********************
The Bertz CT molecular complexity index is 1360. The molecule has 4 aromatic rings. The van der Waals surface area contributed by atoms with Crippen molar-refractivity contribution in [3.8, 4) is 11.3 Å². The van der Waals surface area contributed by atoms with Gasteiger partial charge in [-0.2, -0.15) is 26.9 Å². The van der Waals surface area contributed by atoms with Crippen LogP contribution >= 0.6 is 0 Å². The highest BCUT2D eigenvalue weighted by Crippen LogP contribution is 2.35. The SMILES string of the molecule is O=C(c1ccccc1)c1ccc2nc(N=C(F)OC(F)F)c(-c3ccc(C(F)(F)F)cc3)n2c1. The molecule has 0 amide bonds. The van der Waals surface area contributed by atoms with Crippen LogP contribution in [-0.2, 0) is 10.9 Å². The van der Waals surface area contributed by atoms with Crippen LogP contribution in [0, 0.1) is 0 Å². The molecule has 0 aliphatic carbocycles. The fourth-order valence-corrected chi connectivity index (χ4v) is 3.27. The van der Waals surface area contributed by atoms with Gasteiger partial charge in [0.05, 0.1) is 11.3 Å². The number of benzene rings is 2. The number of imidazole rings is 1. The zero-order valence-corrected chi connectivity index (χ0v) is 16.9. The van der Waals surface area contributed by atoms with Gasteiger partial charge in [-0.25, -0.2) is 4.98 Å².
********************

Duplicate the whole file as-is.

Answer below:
The Bertz CT molecular complexity index is 1360. The molecule has 4 aromatic rings. The van der Waals surface area contributed by atoms with Crippen molar-refractivity contribution in [3.8, 4) is 11.3 Å². The van der Waals surface area contributed by atoms with Gasteiger partial charge in [-0.2, -0.15) is 26.9 Å². The van der Waals surface area contributed by atoms with Crippen LogP contribution >= 0.6 is 0 Å². The highest BCUT2D eigenvalue weighted by Crippen LogP contribution is 2.35. The SMILES string of the molecule is O=C(c1ccccc1)c1ccc2nc(N=C(F)OC(F)F)c(-c3ccc(C(F)(F)F)cc3)n2c1. The molecule has 0 amide bonds. The van der Waals surface area contributed by atoms with Crippen LogP contribution in [-0.2, 0) is 10.9 Å². The van der Waals surface area contributed by atoms with Crippen LogP contribution in [0, 0.1) is 0 Å². The molecule has 0 aliphatic carbocycles. The fourth-order valence-corrected chi connectivity index (χ4v) is 3.27. The van der Waals surface area contributed by atoms with Gasteiger partial charge in [0.05, 0.1) is 11.3 Å². The number of benzene rings is 2. The number of imidazole rings is 1. The zero-order valence-corrected chi connectivity index (χ0v) is 16.9. The van der Waals surface area contributed by atoms with Gasteiger partial charge in [-0.25, -0.2) is 4.98 Å².